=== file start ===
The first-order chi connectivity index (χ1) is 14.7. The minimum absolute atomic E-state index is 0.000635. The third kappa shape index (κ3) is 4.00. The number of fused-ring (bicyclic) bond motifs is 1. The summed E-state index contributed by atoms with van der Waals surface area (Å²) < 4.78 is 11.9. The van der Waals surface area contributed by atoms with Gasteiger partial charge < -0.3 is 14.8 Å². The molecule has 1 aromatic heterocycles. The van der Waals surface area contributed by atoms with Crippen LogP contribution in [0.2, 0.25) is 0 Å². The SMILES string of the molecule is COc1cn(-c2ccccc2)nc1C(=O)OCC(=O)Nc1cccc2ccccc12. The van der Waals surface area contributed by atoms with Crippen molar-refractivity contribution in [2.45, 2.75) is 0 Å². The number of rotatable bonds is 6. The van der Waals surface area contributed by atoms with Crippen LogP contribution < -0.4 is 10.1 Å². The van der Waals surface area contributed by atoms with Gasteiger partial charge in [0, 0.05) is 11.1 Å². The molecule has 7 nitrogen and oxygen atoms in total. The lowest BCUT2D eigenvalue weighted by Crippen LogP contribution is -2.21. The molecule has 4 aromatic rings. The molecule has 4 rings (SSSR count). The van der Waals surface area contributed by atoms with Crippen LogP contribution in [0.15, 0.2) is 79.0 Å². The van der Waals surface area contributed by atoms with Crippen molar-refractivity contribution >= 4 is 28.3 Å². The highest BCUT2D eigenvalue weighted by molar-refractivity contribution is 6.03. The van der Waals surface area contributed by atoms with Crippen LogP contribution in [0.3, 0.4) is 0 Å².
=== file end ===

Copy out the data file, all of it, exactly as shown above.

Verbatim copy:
The first-order chi connectivity index (χ1) is 14.7. The minimum absolute atomic E-state index is 0.000635. The third kappa shape index (κ3) is 4.00. The number of fused-ring (bicyclic) bond motifs is 1. The summed E-state index contributed by atoms with van der Waals surface area (Å²) < 4.78 is 11.9. The van der Waals surface area contributed by atoms with Gasteiger partial charge < -0.3 is 14.8 Å². The molecule has 1 aromatic heterocycles. The van der Waals surface area contributed by atoms with Crippen LogP contribution in [0.2, 0.25) is 0 Å². The SMILES string of the molecule is COc1cn(-c2ccccc2)nc1C(=O)OCC(=O)Nc1cccc2ccccc12. The van der Waals surface area contributed by atoms with Crippen molar-refractivity contribution in [2.45, 2.75) is 0 Å². The number of rotatable bonds is 6. The van der Waals surface area contributed by atoms with Crippen LogP contribution < -0.4 is 10.1 Å². The van der Waals surface area contributed by atoms with Gasteiger partial charge in [0, 0.05) is 11.1 Å². The molecule has 7 nitrogen and oxygen atoms in total. The lowest BCUT2D eigenvalue weighted by Crippen LogP contribution is -2.21. The molecule has 4 aromatic rings. The molecule has 4 rings (SSSR count). The van der Waals surface area contributed by atoms with Crippen LogP contribution in [0.15, 0.2) is 79.0 Å². The van der Waals surface area contributed by atoms with Crippen molar-refractivity contribution >= 4 is 28.3 Å². The highest BCUT2D eigenvalue weighted by molar-refractivity contribution is 6.03. The van der Waals surface area contributed by atoms with Crippen LogP contribution in [0.3, 0.4) is 0 Å².